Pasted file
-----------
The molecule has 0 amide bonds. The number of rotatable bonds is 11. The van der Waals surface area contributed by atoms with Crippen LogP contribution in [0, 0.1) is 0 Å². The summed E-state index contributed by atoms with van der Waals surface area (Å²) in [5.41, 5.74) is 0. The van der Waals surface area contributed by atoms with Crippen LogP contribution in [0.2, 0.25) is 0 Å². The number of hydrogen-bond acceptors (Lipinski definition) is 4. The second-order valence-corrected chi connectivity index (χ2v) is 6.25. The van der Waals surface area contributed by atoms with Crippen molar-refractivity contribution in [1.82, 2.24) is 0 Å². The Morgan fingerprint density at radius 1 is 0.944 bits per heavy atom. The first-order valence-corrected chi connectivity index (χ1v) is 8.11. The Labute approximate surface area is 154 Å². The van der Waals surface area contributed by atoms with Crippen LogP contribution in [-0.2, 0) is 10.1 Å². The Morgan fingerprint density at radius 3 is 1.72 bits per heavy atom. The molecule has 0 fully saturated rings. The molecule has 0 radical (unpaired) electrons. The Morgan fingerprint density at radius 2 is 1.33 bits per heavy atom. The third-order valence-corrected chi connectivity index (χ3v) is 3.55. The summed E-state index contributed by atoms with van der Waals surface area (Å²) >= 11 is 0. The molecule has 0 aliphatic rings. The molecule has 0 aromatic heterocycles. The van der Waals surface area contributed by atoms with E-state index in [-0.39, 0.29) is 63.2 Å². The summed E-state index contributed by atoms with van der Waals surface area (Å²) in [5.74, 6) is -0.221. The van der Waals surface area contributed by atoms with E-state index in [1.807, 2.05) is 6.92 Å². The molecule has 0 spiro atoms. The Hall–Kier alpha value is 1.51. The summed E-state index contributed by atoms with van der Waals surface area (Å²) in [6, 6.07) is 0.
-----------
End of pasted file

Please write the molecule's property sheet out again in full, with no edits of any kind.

The molecule has 0 amide bonds. The number of rotatable bonds is 11. The van der Waals surface area contributed by atoms with Crippen LogP contribution in [0, 0.1) is 0 Å². The summed E-state index contributed by atoms with van der Waals surface area (Å²) in [5.41, 5.74) is 0. The van der Waals surface area contributed by atoms with Crippen LogP contribution in [0.2, 0.25) is 0 Å². The number of hydrogen-bond acceptors (Lipinski definition) is 4. The second-order valence-corrected chi connectivity index (χ2v) is 6.25. The van der Waals surface area contributed by atoms with Crippen molar-refractivity contribution in [1.82, 2.24) is 0 Å². The Morgan fingerprint density at radius 1 is 0.944 bits per heavy atom. The first-order valence-corrected chi connectivity index (χ1v) is 8.11. The Labute approximate surface area is 154 Å². The van der Waals surface area contributed by atoms with Crippen LogP contribution in [-0.2, 0) is 10.1 Å². The Morgan fingerprint density at radius 3 is 1.72 bits per heavy atom. The molecule has 0 fully saturated rings. The molecule has 0 radical (unpaired) electrons. The Morgan fingerprint density at radius 2 is 1.33 bits per heavy atom. The third-order valence-corrected chi connectivity index (χ3v) is 3.55. The summed E-state index contributed by atoms with van der Waals surface area (Å²) >= 11 is 0. The molecule has 0 aliphatic rings. The molecule has 0 aromatic heterocycles. The van der Waals surface area contributed by atoms with E-state index in [-0.39, 0.29) is 63.2 Å². The summed E-state index contributed by atoms with van der Waals surface area (Å²) in [5.74, 6) is -0.221. The van der Waals surface area contributed by atoms with E-state index in [1.807, 2.05) is 6.92 Å². The molecule has 0 spiro atoms. The Hall–Kier alpha value is 1.51. The summed E-state index contributed by atoms with van der Waals surface area (Å²) in [6, 6.07) is 0.